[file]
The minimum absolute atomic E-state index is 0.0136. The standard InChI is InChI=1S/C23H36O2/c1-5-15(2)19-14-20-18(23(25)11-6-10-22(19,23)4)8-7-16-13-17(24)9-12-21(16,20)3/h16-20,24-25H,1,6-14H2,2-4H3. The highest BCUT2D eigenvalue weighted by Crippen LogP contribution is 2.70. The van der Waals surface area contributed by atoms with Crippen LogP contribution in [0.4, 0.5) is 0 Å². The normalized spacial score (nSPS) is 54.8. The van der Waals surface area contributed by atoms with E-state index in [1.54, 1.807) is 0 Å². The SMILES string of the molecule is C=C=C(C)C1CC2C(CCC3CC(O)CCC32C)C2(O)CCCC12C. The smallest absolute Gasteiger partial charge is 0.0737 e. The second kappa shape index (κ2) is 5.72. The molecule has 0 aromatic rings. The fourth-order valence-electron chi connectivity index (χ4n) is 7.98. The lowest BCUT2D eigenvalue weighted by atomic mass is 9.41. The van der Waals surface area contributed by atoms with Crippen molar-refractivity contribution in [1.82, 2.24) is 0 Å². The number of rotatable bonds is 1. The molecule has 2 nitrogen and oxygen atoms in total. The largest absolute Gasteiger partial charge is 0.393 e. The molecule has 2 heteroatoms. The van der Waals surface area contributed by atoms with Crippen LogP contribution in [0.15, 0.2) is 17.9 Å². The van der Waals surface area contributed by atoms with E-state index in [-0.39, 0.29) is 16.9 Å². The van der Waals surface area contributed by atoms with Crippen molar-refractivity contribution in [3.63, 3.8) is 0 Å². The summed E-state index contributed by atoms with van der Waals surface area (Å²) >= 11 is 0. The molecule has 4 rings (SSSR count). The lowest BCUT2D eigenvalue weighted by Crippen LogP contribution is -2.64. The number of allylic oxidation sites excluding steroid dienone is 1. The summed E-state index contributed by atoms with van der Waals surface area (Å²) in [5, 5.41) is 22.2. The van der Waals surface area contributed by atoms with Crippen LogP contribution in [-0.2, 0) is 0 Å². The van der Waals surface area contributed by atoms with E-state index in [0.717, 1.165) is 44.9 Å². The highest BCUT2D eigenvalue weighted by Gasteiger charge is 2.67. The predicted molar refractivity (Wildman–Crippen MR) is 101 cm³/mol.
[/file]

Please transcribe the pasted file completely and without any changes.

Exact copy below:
The minimum absolute atomic E-state index is 0.0136. The standard InChI is InChI=1S/C23H36O2/c1-5-15(2)19-14-20-18(23(25)11-6-10-22(19,23)4)8-7-16-13-17(24)9-12-21(16,20)3/h16-20,24-25H,1,6-14H2,2-4H3. The highest BCUT2D eigenvalue weighted by Crippen LogP contribution is 2.70. The van der Waals surface area contributed by atoms with Crippen LogP contribution in [0.4, 0.5) is 0 Å². The normalized spacial score (nSPS) is 54.8. The van der Waals surface area contributed by atoms with E-state index in [1.54, 1.807) is 0 Å². The SMILES string of the molecule is C=C=C(C)C1CC2C(CCC3CC(O)CCC32C)C2(O)CCCC12C. The smallest absolute Gasteiger partial charge is 0.0737 e. The second kappa shape index (κ2) is 5.72. The molecule has 0 aromatic rings. The fourth-order valence-electron chi connectivity index (χ4n) is 7.98. The lowest BCUT2D eigenvalue weighted by atomic mass is 9.41. The van der Waals surface area contributed by atoms with Crippen molar-refractivity contribution in [1.82, 2.24) is 0 Å². The number of rotatable bonds is 1. The molecule has 2 nitrogen and oxygen atoms in total. The largest absolute Gasteiger partial charge is 0.393 e. The molecule has 2 heteroatoms. The van der Waals surface area contributed by atoms with Crippen LogP contribution in [0.15, 0.2) is 17.9 Å². The van der Waals surface area contributed by atoms with E-state index in [-0.39, 0.29) is 16.9 Å². The van der Waals surface area contributed by atoms with Crippen molar-refractivity contribution in [3.63, 3.8) is 0 Å². The summed E-state index contributed by atoms with van der Waals surface area (Å²) >= 11 is 0. The molecule has 4 rings (SSSR count). The lowest BCUT2D eigenvalue weighted by Crippen LogP contribution is -2.64. The number of allylic oxidation sites excluding steroid dienone is 1. The summed E-state index contributed by atoms with van der Waals surface area (Å²) in [5, 5.41) is 22.2. The van der Waals surface area contributed by atoms with Crippen LogP contribution in [-0.2, 0) is 0 Å². The van der Waals surface area contributed by atoms with E-state index in [0.717, 1.165) is 44.9 Å². The highest BCUT2D eigenvalue weighted by Gasteiger charge is 2.67. The predicted molar refractivity (Wildman–Crippen MR) is 101 cm³/mol.